The participants will be provided with a print out of reading from the Student Handbook from the Academic Code of Conduct. After the reading the students will be provided with a quiz on the plagiarism reading which will include a survey on anxiety. After the quiz, the students will engage in a relaxing activity in the form of a video titled “The Most Relaxing Film in the World”: Procedure All participants will be told they are going to be participating in an experiment about undergraduate student anxiety in regards to plagiarism and if ignorance towards plagiarism policies impacts the ethics of plagiarism punishment. Both groups will complete the testing phase of the experiment in a classroom. The control group, Group 1, will be told that they will be taking a quiz after their reading while the pop quiz group, Group 2, will not be informed of their assessment. After participants enter the testing room, readings will be distributed to each participant and they will have 10 minutes to read the material. After the reading period, the materials will be collected and the quiz will be administered. Participants will have 10 minutes to complete their quiz. Quiz questions will include questions like “is plagiarism always easy to avoid?” and “who should students seek out if they have questions about fair use policies? “. In addition to reading questions, there will also be an anxiety questionnaire at the end of the quiz. Questions will include inquiries like “how often do you worry you have accidentally plagiarized” and as well as a scale for students to rate their anxiety at the present moment.

After the quiz, all participants from both groups will leave the room they took the quiz in and move to a more social and relaxed environment, essentially a location opposite to the room they took the quiz in. Once in the secondary location, participants from both groups will watch a video that is meant to reduce their anxiety titled “The World’s Most Relaxing Film”. After they view the video, a structured interview will be conducted regarding the tested material from the reading. Participants will be prompted with general questions regarding quizzed content to see if their recall ability improves or remains the same. Questions will include questions like “What do you recall about foreign language classes and plagiarism” and “What do you recall about crib notes”. Upon the conclusion of the structured interview, participants will be informed of the true intentions of the experiment and debriefed.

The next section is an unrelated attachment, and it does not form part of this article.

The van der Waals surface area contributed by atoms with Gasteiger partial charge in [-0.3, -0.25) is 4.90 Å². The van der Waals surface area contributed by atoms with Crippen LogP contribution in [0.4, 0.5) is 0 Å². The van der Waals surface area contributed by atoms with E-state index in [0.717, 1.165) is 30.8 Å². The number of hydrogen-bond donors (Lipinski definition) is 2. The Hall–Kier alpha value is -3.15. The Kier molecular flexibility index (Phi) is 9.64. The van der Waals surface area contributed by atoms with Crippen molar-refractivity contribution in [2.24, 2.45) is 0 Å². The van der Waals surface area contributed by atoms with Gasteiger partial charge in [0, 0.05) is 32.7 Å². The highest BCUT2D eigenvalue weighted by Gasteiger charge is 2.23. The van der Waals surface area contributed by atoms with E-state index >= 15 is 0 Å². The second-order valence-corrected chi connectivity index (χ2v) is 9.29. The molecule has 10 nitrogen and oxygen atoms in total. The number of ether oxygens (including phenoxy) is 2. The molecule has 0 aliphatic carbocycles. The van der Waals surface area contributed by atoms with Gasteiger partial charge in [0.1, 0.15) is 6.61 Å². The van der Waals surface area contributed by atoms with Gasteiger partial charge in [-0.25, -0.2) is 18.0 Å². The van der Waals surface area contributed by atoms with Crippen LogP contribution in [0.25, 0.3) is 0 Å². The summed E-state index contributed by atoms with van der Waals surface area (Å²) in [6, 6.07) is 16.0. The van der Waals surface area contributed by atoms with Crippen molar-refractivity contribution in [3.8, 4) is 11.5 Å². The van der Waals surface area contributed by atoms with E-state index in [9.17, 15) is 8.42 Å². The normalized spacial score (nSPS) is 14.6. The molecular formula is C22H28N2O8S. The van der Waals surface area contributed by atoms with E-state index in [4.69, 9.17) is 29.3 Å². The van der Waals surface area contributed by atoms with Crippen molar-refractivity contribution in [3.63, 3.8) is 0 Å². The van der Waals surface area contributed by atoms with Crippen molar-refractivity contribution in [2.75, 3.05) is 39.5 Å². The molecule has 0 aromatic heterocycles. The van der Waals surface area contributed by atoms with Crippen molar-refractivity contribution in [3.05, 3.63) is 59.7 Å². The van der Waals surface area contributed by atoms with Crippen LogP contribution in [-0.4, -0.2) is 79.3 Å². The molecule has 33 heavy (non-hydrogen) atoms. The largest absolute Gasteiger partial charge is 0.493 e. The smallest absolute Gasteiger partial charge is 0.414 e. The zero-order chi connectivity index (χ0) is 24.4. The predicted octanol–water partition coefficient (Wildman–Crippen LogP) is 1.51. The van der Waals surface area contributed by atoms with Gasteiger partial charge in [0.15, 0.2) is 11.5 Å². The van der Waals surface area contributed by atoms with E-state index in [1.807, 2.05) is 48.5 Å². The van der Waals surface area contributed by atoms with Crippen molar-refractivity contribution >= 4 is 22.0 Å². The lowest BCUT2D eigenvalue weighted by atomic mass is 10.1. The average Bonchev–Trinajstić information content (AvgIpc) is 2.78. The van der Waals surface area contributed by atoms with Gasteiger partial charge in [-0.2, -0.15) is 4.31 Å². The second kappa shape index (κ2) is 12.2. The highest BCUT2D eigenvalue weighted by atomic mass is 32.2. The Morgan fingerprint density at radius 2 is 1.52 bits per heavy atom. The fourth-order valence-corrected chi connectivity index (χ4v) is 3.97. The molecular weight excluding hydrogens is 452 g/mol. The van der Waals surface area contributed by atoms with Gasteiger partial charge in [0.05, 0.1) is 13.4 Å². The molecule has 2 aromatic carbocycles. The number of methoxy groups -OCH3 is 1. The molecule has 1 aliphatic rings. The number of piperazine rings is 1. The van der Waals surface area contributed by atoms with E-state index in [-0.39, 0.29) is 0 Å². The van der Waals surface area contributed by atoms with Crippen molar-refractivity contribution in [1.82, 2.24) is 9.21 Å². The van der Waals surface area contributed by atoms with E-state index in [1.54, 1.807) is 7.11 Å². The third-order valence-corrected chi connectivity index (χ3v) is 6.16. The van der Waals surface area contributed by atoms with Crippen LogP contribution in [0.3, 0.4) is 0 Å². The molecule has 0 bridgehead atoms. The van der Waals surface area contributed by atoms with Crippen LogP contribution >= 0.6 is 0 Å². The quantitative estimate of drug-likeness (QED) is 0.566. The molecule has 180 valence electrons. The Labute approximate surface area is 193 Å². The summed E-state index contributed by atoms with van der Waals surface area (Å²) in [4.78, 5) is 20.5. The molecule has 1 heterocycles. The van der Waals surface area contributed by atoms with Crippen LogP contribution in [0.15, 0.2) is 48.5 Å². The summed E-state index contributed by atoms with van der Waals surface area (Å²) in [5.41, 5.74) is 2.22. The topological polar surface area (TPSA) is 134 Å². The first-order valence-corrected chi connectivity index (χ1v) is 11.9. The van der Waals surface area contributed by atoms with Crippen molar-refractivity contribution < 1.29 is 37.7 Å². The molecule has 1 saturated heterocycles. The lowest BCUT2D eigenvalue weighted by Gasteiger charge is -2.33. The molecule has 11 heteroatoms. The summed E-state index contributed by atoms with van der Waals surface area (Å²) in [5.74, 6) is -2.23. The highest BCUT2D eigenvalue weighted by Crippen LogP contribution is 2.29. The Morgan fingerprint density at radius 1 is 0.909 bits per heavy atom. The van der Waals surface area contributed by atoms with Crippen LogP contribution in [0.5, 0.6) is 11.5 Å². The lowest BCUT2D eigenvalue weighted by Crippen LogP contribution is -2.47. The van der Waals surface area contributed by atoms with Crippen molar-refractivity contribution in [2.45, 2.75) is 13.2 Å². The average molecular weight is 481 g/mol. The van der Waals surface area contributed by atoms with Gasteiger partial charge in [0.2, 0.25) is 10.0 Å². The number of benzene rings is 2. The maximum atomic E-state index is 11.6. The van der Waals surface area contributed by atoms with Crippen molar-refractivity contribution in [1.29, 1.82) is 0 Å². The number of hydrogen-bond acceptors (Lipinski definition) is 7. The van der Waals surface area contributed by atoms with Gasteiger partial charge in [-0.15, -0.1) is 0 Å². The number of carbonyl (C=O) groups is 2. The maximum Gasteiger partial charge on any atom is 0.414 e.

Any concerns or questions they have will be answered and they will be referred to the appropriate resources if they are still in need of assistance. Results Upon conclusion of the experiment, initial quiz scores will be compared to the answers given in the structured interview. I expect that participants in Group 1 will outperform their counterparts in Group 2 because they were prepared to take a quiz. When participants are asked questions regarding quizzed material in the structured interview I expect to find that the participants in Group 1 will remain the same in their recall ability from the quiz to the interview. However, I expect Group 2 to improve but not surpass Group 1 from one condition to the next. I believe that Group 2 will improve because they learned the material but the anxiety induced by the pop quiz inhibited their recall ability. Therefore, when participants in Group 2 are asked questions regarding quizzed material outside of the confines of a pop quiz they will be able to produce answers during the interview that they could not during the quiz. Expected results are displayed in Figure 1. Figure 1. Group 1 surpassed Group 2 in initial performance, but the structured interview showed equal levels of comprehension between both groups. This suggests that the participants in Group 1 did not have an issue with encoding but rather experience an anxiety blockage which caused issues with retrieval and negatively impacted their performance.


  1. Benjamin, M., McKeachie, W.J., Lin, Y., and Holinger, D.P. (1981). Test anxiety: deficits in information processing. Journal of Educational Psychology, 73(6), 816-824. doi:
  2. Collins, D.P., Rasco, D., and Benassi, V.A. (2018). Test-enhanced learning: does deeper processing on quizzes benefit exam performance? Teaching Psychology, 45(5), 235-238. doi: 10.1177/0098628318779262
  3. Covington, M.V. and Omelich, C.L. (1987). “I knew it cold before the exam” a test of the anxiety-blockage hypothesis. Journal of Educational Psychology, 79(4), 393-400. doi:
  4. Halamish, V., and Bjork, R.A. (2011). When does testing enhance retention? A distribution-based interpretation of retrieval as a memory marker. Journal of Experimental Psychology: Learning, Memory, and Cognition, 37(4), 801-812. doi: 10.1037/a0023219
  5. Hinze, S.R., and Rapp, D.N. (2014). Retrieval (sometimes) enhances learning: performance pressure reduces the benefits of retrieval practice. Applied Cognitive Psychology, 28(4), 597-606. doi: 10.1002/acp/3032
  6. Khanna, M. M. (2015). Ungraded pop quizzes: test-enhanced learning without all the anxiety. Teaching of Psychology, 42(2), 174-178. doi: 10.1177/0098628315573144
  7. Roediger, III, H. L., and Karpicke, J.D. (2006). Test-enhanced learning: taking memory tests improves long-term retention. Psychology Science, 17(3), 249-255. doi: